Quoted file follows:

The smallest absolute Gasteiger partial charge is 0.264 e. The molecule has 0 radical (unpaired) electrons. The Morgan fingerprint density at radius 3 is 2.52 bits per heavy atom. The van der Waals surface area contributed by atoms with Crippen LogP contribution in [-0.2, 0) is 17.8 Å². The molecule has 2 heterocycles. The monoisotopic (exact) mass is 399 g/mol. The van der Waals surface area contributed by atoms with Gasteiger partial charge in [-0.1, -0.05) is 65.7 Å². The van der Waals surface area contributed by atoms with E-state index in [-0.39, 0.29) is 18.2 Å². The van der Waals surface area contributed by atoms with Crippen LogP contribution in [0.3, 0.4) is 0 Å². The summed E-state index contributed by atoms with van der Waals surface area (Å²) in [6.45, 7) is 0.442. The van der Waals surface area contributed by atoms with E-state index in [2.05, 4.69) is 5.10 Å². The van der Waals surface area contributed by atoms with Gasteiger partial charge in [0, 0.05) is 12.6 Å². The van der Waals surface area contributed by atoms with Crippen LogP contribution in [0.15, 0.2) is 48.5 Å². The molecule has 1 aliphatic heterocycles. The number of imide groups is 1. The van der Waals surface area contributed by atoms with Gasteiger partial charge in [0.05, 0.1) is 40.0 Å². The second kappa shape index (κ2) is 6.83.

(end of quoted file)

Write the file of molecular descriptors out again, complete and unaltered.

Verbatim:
The smallest absolute Gasteiger partial charge is 0.264 e. The molecule has 0 radical (unpaired) electrons. The Morgan fingerprint density at radius 3 is 2.52 bits per heavy atom. The van der Waals surface area contributed by atoms with Crippen LogP contribution in [-0.2, 0) is 17.8 Å². The molecule has 2 heterocycles. The monoisotopic (exact) mass is 399 g/mol. The van der Waals surface area contributed by atoms with Gasteiger partial charge in [-0.1, -0.05) is 65.7 Å². The van der Waals surface area contributed by atoms with E-state index in [-0.39, 0.29) is 18.2 Å². The van der Waals surface area contributed by atoms with Crippen LogP contribution in [0.3, 0.4) is 0 Å². The summed E-state index contributed by atoms with van der Waals surface area (Å²) in [6.45, 7) is 0.442. The van der Waals surface area contributed by atoms with E-state index in [2.05, 4.69) is 5.10 Å². The van der Waals surface area contributed by atoms with Gasteiger partial charge in [0, 0.05) is 12.6 Å². The van der Waals surface area contributed by atoms with Crippen LogP contribution in [0.15, 0.2) is 48.5 Å². The molecule has 1 aliphatic heterocycles. The number of imide groups is 1. The van der Waals surface area contributed by atoms with Gasteiger partial charge in [0.05, 0.1) is 40.0 Å². The second kappa shape index (κ2) is 6.83.